Print    Email
Decrease (-) Restore Default Increase (+)


Breastfeeding Support

Although breastfeeding is a natural process, it is also a learned art. If you are thinking about breastfeeding or want information to help you make your infant feeding decision, join our certified lactation consultants in our breastfeeding class. Expectant fathers are also encouraged to attend. Click here for more information about the class.  You may also choose to have this conversation during your prenatal class or by calling the Mercy Family Birth Center at your convenience to speak with a nurse or a breast feeding educator.

Breastfeeding Benefits

B reast cancer risk reduced

R espiratory infections decreased-pneumonia, RSV, bronchitis

E ar infections reduced (three times fewer)

A llergies are decreased - hay fever, eczema, asthma

S IDS is reduced. Skin is soft and smells good. Species specific.

T ouching is enhanced (bonding) skin-to-skin contact, hormones triggered

F ertility delayed; prolactin at work

E asy night feedings, easy feedings when away from home

E xpenses are reduced, fewer doctor bills, easy on budget

D iabetes risk is reduced, diarrhea is reduced

I mmunity increased, colostrums, improved health, IQ higher, intestinal illnesses are decreased and less severe

N atural child spacing, family planning

G oing places is easy

Developed by Rose Schlesser, RN, BSN, IBCLC

How to Rouse a Sleepy Baby for Feeding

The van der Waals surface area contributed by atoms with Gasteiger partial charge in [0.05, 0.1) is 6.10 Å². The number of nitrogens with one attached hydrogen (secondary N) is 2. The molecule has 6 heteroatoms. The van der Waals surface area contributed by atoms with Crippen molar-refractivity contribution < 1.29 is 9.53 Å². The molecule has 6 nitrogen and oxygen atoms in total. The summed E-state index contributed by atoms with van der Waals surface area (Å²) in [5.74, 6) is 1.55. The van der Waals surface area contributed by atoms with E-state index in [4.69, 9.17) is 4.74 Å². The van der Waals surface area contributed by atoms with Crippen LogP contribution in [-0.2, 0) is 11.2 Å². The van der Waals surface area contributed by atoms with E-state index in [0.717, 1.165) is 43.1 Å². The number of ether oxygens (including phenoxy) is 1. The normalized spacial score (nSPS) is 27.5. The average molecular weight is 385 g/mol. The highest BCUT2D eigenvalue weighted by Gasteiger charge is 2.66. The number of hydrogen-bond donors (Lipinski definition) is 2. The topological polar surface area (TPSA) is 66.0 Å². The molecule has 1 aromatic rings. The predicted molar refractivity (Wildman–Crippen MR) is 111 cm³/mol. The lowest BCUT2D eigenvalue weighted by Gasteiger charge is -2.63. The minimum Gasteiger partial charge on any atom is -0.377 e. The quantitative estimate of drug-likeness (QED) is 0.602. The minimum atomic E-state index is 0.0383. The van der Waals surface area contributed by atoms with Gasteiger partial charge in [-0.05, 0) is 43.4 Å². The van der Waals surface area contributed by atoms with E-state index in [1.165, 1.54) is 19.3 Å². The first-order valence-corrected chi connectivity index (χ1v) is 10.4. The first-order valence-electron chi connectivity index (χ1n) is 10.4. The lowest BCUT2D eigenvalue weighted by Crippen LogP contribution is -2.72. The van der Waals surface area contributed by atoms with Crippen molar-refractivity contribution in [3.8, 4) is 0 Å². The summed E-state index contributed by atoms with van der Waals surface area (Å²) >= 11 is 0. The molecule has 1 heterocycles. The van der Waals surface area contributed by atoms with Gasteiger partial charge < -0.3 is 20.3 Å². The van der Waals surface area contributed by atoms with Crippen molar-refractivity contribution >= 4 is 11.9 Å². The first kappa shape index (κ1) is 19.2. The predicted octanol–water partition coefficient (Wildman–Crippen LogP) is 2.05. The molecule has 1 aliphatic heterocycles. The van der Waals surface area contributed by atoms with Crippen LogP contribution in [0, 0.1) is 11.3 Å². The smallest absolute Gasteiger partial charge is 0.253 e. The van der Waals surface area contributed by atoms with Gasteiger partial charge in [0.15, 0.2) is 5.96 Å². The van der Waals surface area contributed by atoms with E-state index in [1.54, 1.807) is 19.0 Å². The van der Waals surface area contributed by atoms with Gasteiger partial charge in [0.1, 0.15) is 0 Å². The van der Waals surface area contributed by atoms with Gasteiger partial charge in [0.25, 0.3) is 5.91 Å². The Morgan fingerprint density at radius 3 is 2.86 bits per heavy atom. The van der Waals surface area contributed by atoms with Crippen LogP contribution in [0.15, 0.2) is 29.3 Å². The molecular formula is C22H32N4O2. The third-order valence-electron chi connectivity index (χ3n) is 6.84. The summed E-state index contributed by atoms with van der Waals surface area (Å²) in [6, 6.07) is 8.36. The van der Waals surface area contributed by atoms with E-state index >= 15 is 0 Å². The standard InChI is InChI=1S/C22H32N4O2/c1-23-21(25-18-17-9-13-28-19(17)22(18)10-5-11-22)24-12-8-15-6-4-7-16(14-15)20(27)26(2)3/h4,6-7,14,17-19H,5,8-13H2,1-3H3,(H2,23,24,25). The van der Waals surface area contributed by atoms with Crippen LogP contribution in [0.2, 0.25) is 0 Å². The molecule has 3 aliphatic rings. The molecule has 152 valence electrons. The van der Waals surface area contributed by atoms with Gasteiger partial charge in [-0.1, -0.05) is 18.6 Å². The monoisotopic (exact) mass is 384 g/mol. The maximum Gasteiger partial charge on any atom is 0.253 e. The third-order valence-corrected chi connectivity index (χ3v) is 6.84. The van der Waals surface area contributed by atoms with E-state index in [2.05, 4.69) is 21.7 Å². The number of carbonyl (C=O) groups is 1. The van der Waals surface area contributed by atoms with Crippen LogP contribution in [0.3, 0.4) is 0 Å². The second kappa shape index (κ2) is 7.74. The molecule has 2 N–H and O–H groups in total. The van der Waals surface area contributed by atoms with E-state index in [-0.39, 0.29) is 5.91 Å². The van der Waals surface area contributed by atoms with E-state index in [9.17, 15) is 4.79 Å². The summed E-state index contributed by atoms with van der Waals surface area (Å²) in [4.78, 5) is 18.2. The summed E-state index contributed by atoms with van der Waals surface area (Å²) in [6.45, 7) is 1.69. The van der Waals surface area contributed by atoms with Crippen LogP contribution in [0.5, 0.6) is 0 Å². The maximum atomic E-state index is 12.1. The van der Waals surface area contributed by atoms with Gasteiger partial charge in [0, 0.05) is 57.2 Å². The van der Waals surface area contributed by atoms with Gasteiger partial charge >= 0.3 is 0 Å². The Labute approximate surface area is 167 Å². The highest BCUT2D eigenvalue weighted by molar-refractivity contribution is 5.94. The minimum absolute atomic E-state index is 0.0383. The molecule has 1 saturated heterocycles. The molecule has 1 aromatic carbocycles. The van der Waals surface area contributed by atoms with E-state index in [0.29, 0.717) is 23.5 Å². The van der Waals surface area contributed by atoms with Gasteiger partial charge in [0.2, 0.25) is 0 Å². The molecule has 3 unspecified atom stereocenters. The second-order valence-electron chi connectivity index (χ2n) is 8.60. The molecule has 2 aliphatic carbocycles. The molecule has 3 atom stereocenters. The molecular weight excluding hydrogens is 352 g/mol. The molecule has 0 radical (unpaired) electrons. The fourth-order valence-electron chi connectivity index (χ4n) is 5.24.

Waking Techniques

  • Try arousing the baby when he/she is in a light sleep. Look for rapid eye movements under the eyelids, arm or leg movements, sucking movements or changes in facial expressions.
  • Dim the lights, if bright, to make the baby close his/her eyes.
  • Loosen or remove blankets.
  • Unwrap baby down to the diaper if the room is warm-sucking activity decreases in temps above 80 degrees.
  • Talk to the baby and attempt to make eye contact.
  • Hold the baby in the upright position or standing position.
  • Bend the baby gently into a sit-up position on your lap, bending him/her at the waist. Never try to force the baby to bend at the waist because this could cause internal damage.

Increasing Stimulation

  • Rub or pat baby's back or walk your fingers up the baby's spine.
  • Change baby's diaper.
  • Gently rub the baby's hands and feet.
  • Increase baby's skin-to-skin contact with mother with massage and bath.
  • Manipulate baby's arms and legs in a gentle "pat-a-cake."
  • Wipe baby's forehead and cheeks with a cool, damp cloth.
  • Circle baby's lips with a fingertip.
  • Express milk onto baby's lips.

Keeping Baby Interested

  • Make sure the hand supporting the breast keeps the weight of the breast off baby's chin.
  • Switch breasts as soon as baby begins to lose interest in sucking.
  • Burp baby or change the diaper between sides to keep interest going.
  • Try using a football hold rather than the cradle hold when nursing.
  • Massage baby's crown in a circular motion while nursing.

Visit http://www.breastfeeding.com/ or http://www.lalecheleague.org/ for more information.

©  2014 

Mercy Medical Center Sioux City | 801 Fifth Street, Sioux City Iowa 51102 | 712-279-2010